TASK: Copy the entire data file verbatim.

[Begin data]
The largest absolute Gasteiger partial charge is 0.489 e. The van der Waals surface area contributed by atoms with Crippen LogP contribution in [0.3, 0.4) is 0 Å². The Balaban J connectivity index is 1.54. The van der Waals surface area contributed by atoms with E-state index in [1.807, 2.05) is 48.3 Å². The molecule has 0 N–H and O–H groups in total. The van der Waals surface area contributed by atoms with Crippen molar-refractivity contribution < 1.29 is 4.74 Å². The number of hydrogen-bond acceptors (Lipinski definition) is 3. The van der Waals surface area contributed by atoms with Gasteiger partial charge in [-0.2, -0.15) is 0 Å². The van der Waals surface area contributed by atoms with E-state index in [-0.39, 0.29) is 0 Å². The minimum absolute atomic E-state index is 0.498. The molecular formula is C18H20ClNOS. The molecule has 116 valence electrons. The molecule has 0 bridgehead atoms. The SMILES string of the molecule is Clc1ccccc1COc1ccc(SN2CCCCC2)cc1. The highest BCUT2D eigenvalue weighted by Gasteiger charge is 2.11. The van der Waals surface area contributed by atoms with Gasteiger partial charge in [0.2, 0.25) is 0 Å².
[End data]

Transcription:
The largest absolute Gasteiger partial charge is 0.489 e. The van der Waals surface area contributed by atoms with Crippen LogP contribution in [0.3, 0.4) is 0 Å². The Balaban J connectivity index is 1.54. The van der Waals surface area contributed by atoms with E-state index in [1.807, 2.05) is 48.3 Å². The molecule has 0 N–H and O–H groups in total. The van der Waals surface area contributed by atoms with Crippen molar-refractivity contribution < 1.29 is 4.74 Å². The number of hydrogen-bond acceptors (Lipinski definition) is 3. The van der Waals surface area contributed by atoms with Gasteiger partial charge in [-0.2, -0.15) is 0 Å². The van der Waals surface area contributed by atoms with E-state index in [-0.39, 0.29) is 0 Å². The minimum absolute atomic E-state index is 0.498. The molecular formula is C18H20ClNOS. The molecule has 116 valence electrons. The molecule has 0 bridgehead atoms. The SMILES string of the molecule is Clc1ccccc1COc1ccc(SN2CCCCC2)cc1. The highest BCUT2D eigenvalue weighted by Gasteiger charge is 2.11. The van der Waals surface area contributed by atoms with Gasteiger partial charge in [0.2, 0.25) is 0 Å².